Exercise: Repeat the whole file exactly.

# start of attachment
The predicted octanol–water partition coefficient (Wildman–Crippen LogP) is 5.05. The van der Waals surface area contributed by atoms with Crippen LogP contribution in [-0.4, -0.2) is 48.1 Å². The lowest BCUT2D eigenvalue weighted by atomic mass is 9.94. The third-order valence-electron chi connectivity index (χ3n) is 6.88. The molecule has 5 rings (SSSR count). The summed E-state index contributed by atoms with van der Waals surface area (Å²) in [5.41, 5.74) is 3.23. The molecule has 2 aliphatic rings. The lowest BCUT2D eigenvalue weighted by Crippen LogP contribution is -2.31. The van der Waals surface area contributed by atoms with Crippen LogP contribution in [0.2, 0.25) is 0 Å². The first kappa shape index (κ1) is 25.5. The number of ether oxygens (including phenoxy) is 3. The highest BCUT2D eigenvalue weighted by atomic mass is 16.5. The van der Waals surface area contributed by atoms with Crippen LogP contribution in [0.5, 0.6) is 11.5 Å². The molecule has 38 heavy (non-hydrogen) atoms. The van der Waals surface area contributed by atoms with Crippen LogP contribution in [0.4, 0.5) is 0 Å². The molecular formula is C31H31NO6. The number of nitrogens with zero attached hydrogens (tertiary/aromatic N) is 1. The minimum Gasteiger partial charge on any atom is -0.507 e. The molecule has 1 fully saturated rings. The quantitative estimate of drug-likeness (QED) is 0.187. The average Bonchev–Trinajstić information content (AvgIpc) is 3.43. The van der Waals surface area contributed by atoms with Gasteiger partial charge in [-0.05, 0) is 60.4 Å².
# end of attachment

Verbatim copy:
The predicted octanol–water partition coefficient (Wildman–Crippen LogP) is 5.05. The van der Waals surface area contributed by atoms with Crippen LogP contribution in [-0.4, -0.2) is 48.1 Å². The lowest BCUT2D eigenvalue weighted by atomic mass is 9.94. The third-order valence-electron chi connectivity index (χ3n) is 6.88. The molecule has 5 rings (SSSR count). The summed E-state index contributed by atoms with van der Waals surface area (Å²) in [5.41, 5.74) is 3.23. The molecule has 2 aliphatic rings. The lowest BCUT2D eigenvalue weighted by Crippen LogP contribution is -2.31. The van der Waals surface area contributed by atoms with Crippen LogP contribution in [0.2, 0.25) is 0 Å². The first kappa shape index (κ1) is 25.5. The number of ether oxygens (including phenoxy) is 3. The highest BCUT2D eigenvalue weighted by atomic mass is 16.5. The van der Waals surface area contributed by atoms with Crippen LogP contribution in [0.5, 0.6) is 11.5 Å². The molecule has 38 heavy (non-hydrogen) atoms. The van der Waals surface area contributed by atoms with Crippen LogP contribution in [0.4, 0.5) is 0 Å². The molecular formula is C31H31NO6. The number of nitrogens with zero attached hydrogens (tertiary/aromatic N) is 1. The minimum Gasteiger partial charge on any atom is -0.507 e. The molecule has 1 fully saturated rings. The quantitative estimate of drug-likeness (QED) is 0.187. The average Bonchev–Trinajstić information content (AvgIpc) is 3.43. The van der Waals surface area contributed by atoms with Gasteiger partial charge in [-0.05, 0) is 60.4 Å².